the bus eventually came to a stop upside down at the bottom of the embankment. i was lucid and tried to make an assessment of what was going on. i couldn't breathe. all i could do was a long constant wheezing. which made me wonder if i had a collapsed lung--or worse, punctured a lung (in which case i would have had to worry about a fluid build-up). i tried to stand, but i couldn't move my arms and every time i stood up i kept blacking out. i knew i was in going into shock, and i knew i had a concussion. but all i could do was sit upright and look at the bus. and that moment i had my third thought: god doesn't want me to die.
it was after that the screams began. i saw other people who'd been thrown from the bus. from what people tell me, there were also others who had also been ejected out the windows but had been thrown on the other side in the field. of the few who were on my side, one looked to be in bad shape. someone came out and asked if i could help. i tried to stand, but blacked out again.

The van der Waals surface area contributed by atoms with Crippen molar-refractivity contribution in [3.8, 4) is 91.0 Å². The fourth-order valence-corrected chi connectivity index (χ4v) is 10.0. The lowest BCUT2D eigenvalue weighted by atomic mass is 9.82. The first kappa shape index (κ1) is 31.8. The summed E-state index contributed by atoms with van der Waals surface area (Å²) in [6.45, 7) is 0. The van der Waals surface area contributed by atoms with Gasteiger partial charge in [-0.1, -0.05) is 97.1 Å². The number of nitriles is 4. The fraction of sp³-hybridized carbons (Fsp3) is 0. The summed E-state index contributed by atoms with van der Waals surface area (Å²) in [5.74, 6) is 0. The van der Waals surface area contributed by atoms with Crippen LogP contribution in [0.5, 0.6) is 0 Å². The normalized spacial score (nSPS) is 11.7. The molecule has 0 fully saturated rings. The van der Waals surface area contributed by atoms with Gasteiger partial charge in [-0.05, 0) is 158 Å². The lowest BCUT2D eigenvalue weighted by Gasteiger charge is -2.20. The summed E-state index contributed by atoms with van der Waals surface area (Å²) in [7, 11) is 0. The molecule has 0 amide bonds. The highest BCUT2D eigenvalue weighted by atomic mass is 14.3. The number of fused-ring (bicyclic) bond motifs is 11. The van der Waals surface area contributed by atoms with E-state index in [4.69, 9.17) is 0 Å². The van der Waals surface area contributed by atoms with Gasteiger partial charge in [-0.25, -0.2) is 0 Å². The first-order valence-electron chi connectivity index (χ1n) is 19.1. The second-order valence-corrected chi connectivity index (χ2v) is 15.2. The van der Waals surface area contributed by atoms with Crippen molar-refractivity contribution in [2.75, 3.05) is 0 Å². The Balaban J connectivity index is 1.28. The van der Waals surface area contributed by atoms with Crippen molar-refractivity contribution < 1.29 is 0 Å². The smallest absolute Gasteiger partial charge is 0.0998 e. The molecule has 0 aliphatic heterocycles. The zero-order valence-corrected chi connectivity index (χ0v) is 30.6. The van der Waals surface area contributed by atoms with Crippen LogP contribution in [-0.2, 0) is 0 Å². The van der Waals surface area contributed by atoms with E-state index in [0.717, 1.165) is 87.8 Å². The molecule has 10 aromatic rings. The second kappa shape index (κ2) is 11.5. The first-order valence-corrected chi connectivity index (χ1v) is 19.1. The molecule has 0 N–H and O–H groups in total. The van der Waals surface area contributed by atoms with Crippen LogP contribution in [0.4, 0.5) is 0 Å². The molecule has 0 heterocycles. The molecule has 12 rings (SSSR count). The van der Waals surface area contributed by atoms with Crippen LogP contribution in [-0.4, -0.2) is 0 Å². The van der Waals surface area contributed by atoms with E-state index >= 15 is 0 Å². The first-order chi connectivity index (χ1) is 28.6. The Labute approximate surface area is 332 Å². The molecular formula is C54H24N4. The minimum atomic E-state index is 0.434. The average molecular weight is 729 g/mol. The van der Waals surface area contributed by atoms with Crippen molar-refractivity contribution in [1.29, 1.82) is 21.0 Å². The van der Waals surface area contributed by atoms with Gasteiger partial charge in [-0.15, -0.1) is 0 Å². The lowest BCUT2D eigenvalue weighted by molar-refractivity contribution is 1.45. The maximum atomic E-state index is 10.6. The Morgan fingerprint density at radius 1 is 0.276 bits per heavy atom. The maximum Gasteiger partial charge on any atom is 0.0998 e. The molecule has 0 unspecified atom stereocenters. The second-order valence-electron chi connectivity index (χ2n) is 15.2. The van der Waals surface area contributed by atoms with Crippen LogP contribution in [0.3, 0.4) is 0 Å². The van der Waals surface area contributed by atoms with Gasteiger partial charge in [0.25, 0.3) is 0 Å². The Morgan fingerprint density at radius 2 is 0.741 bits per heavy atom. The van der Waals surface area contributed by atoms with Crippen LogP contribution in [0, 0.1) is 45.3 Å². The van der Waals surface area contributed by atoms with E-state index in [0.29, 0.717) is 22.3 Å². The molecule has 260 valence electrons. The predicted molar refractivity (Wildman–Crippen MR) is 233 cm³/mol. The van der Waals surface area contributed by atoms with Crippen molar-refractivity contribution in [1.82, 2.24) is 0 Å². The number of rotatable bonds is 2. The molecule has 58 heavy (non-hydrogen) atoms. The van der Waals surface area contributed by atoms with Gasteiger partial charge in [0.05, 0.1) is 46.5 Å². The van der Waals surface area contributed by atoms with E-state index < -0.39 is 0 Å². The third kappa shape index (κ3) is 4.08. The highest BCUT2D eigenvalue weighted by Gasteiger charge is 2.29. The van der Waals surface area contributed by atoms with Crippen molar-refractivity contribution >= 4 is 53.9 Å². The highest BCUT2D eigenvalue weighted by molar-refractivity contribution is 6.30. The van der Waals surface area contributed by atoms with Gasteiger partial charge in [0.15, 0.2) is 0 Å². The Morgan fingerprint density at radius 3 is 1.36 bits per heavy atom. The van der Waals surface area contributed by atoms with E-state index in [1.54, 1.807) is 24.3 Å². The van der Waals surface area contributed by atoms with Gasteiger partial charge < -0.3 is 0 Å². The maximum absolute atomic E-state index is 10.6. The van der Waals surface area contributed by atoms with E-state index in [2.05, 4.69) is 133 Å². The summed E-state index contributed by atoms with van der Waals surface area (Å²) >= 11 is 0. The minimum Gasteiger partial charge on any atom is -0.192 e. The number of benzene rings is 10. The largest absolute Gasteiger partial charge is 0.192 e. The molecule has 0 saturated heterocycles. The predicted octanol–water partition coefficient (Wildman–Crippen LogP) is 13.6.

i saw fuel pouring out of the bus, and i suddenly realized that we were at risk of an explosion. unknown to me, there apparently was a man who came and did what was the smartest thing anybody could have done or did that day: he grabbed the truck battery and threw it as far as he possibly could. in the process, he saved all our lives.
i remember that the locals were immediately on the scene. they seemed to pour out from everywhere. and they all tried to help. people tell me that a bus stopped and the bus driver told everyone they needed to help and that if there was a problem he'd refund them their money. people also tell me that everyone ran down to pull victims from the bus. i know some of them carried me to a van and took me to the field hospital in Narok.